Alan Kohler: It’s time for the Labor government to roll out the red tape

There are six fields in which the Labor government needs to roll out the red tape, Alan Kohler writes.

There are six fields in which the Labor government needs to roll out the red tape, Alan Kohler writes.

PM Anthony Albanese and his intrepid band of leftie ministers are soon going to have to start doing something that they appear strangely unenthusiastic about – telling companies what to do.

There are six separate industries or endeavours in which businesses need to be given new rules of the game that they won’t like, and will scream blue murder about over-regulation and red tape – they already are.

These six are: Wage bargaining, carbon emissions, cyber crime, gas, plastic and sugar.

Before we go through them one at a time, we need to ask: What is it with Labor’s reluctance to regulate? I can’t work it out, beyond the fact that laissez-faire capitalism is still the dominant economic paradigm.

It kicked off in 1681 when the French controller-general of the time asked a group of merchants how the state could best promote commerce. “Laissez-nous faire,” he was told, or “leave it to us”.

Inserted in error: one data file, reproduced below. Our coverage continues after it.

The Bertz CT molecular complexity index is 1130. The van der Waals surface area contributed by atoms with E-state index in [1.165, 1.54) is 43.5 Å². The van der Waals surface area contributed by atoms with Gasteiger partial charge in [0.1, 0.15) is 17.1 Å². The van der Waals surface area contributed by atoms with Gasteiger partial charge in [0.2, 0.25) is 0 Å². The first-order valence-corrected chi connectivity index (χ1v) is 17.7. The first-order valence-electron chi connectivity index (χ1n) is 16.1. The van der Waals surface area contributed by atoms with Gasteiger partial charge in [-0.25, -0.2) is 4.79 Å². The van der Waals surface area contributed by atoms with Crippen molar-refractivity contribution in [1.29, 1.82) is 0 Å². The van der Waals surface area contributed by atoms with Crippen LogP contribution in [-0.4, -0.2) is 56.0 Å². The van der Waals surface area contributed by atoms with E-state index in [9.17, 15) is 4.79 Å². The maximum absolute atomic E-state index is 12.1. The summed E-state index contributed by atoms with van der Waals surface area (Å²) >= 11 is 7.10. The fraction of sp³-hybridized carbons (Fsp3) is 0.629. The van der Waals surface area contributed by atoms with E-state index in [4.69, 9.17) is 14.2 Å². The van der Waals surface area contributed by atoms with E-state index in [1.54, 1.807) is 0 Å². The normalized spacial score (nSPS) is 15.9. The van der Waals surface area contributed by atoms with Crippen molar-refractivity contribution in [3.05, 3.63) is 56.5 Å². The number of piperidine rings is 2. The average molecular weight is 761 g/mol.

The idea that the best business regulation was none at all was moved along by, among others, Adam Smith and the “invisible hand” in the 18th century, The Economist magazine and its founder James Wilson, in the 19th century and Ayn Rand in the 20th century.

During the peak age of economic rationalism/neoliberalism in the 1980s and 1990s, deregulation and “getting rid of red tape” became the maypole around which business people and politicians of all varieties danced together, even including progressives with pictures on their walls of John Curtin, John Maynard Keynes and Franklin D Roosevelt.

And the modern Labor Party still seems to be traumatised by Whitlam, so that successive leaders must demonstrate that they’re not him by deregulating business and denouncing deficits while delivering tax cuts, like their conservative opponents.

Well, the time has come to get out a roll of red tape and do a bit of re-regulating, starting with …

Wage bargaining

This is complex and controversial, and it’s really more about deregulating workers and unions than regulating companies.

workplace law

Employment Minister Tony Burke is pressing on with Labor’s multi-employer bargaining law, but watering it down. Whenever there’s a discussion about this policy that the government took to the election, the spectre of the lawless 1970s is invoked, when there was a nightmare of daily industrial disputes.